The start-up Necs can check ID cards online. Investor Carsten Maschmeyer sees this as the revolution in the insurance industry.

Anyone who moves their ID card a little and has the right light sees the picture again as a hologram next to the photo. This is one of 23 security features. It is these fine details that have made online authentication difficult so far – hardly any software can read them.


In the Corona crisis, this hampered the granting of state emergency aid because the identity of the applicant was difficult to prove digitally. The Hamburg Investment and Promotional Bank (IFB) found a solution: the start-up Nect can use artificial intelligence to check identity documents for authenticity. This takes two minutes, the software detects deviations that can hardly be seen with the naked eye, explains Nect founder and boss Benny Bennet J├╝rgens. In the event of a fraud, the software has detected a deviation in the print pattern of the micro-fonts on the ID card, which can be found on the top left of the ID card.

The IFB now processes more than 90 percent of all applications with this technology, the rest are special cases. This is a knighthood for Nect. Around 80 insurers and health insurance companies also use the software. That is why the company is one of the few start-ups that was able to collect fresh money from investors in the crisis.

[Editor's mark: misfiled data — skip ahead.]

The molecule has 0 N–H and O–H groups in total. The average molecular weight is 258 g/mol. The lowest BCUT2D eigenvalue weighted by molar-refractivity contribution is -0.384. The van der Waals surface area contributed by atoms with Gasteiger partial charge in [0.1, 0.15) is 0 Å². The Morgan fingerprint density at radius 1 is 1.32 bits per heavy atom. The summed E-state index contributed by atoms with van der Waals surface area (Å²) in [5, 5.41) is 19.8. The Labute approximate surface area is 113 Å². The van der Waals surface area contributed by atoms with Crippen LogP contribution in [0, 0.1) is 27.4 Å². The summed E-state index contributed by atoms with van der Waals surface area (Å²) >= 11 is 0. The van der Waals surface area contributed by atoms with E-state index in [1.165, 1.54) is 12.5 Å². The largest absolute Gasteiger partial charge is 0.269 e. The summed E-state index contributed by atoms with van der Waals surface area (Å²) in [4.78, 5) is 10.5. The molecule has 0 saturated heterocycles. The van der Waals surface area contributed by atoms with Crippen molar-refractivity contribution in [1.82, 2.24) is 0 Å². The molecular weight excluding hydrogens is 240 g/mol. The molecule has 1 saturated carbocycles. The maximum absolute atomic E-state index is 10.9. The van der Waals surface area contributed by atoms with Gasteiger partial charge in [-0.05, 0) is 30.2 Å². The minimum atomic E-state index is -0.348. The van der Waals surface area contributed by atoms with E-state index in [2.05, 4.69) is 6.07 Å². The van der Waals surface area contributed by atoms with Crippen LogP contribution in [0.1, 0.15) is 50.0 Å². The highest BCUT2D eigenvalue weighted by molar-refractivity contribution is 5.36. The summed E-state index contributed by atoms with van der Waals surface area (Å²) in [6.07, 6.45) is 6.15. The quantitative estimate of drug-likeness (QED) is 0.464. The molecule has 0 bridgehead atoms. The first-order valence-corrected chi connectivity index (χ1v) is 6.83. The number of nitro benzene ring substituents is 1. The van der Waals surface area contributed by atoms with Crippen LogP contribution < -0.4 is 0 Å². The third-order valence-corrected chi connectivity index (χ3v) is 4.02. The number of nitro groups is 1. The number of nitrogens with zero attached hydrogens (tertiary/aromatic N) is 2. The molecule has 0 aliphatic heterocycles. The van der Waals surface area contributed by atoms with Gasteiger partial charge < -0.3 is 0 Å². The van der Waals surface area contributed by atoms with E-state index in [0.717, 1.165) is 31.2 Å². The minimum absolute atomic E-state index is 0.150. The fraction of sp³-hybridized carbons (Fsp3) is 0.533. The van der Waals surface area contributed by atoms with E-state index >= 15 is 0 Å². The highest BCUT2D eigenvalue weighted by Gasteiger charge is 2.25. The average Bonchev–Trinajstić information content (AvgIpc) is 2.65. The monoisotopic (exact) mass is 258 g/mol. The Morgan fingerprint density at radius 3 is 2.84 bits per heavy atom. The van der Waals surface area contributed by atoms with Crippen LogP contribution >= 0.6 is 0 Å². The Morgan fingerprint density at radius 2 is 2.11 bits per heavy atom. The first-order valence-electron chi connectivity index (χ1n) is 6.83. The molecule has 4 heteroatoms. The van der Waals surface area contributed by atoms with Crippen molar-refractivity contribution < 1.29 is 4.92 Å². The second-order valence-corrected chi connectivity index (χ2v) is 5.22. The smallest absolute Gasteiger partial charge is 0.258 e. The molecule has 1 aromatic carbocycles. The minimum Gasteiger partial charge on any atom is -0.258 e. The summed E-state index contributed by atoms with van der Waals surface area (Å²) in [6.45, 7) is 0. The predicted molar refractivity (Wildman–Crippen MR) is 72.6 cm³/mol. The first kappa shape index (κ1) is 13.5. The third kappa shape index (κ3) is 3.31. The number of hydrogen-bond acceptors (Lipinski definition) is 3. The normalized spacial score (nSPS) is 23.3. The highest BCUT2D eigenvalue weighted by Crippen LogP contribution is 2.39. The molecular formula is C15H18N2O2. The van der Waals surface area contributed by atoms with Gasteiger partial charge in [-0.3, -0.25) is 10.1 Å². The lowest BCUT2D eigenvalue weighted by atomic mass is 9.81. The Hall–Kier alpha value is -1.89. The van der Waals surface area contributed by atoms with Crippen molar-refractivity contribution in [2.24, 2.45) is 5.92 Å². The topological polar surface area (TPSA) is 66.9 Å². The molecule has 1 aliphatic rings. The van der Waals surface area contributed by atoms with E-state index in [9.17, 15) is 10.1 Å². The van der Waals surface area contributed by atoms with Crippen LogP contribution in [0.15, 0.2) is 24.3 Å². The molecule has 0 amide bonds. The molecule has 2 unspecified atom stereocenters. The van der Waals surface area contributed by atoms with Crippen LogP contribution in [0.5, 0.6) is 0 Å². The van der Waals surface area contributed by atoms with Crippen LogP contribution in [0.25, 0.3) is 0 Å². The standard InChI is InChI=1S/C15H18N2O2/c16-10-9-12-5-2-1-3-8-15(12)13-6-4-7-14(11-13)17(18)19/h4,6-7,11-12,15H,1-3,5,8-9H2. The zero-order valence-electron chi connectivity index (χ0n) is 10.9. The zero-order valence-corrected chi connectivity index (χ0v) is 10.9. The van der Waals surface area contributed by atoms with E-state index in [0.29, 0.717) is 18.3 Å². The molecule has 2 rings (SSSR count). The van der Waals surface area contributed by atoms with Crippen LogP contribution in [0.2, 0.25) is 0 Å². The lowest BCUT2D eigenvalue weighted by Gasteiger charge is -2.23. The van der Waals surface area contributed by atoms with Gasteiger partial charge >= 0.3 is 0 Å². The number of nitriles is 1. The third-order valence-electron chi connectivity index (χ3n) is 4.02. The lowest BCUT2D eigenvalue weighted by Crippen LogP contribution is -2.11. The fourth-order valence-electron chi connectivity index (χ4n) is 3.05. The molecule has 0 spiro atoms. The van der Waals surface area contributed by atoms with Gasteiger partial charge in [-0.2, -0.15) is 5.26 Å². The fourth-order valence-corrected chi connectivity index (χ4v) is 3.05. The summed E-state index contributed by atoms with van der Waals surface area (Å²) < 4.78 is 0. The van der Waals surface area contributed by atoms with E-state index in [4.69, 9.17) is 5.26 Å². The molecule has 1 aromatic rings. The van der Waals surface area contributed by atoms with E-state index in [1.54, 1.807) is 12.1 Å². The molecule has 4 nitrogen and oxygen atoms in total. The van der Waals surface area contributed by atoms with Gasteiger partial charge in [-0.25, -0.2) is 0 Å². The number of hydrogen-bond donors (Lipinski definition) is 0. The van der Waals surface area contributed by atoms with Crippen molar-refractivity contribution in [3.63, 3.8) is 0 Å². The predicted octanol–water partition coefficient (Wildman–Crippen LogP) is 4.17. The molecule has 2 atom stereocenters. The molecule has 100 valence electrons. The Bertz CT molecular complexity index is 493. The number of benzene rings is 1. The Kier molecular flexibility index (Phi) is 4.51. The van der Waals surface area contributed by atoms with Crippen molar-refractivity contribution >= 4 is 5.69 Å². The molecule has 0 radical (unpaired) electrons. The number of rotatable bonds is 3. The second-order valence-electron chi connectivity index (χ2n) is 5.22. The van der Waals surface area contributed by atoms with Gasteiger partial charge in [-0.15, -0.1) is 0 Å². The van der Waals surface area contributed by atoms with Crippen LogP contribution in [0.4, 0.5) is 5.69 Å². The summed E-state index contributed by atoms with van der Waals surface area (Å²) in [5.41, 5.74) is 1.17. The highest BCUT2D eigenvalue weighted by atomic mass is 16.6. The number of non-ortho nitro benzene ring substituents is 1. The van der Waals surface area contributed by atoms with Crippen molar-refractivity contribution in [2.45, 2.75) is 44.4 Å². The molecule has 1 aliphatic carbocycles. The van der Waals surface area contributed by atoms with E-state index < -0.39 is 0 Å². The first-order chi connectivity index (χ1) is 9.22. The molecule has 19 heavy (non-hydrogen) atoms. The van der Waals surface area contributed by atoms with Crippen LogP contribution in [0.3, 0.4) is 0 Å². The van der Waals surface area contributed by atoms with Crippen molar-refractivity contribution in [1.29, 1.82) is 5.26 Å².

The leading investor in this round is Alstin Capital, Carsten Maschmeyer’s venture capital fund. He has invested an “average seven-figure amount”, which should be around five million euros. Maschmeyer was once head of the structural sales AWD, which was known for its rabid sales methods. He is now a full-time investor when he’s not on a TV start-up show.


The corona crisis is giving the insurance industry a huge boost, Maschmeyer believes. “Traditional insurers can no longer believe that this will go on somehow,” he says. The customers wanted to be served contactless at home in the future. “A lot of digital and fully automated processes are required for this.” Traditional societies should take advantage of new start-up developments.

Nect is part of a number of new insurance companies and service providers in which Maschmeyer is involved. Not all startups will survive the crisis. “Like any normal person, you have to cut costs when things get financially tight,” he says. You should rethink the business model to generate additional sales. You can also talk to investors. “But the companies have to be realistic,” he warns. “The ratings have dropped.”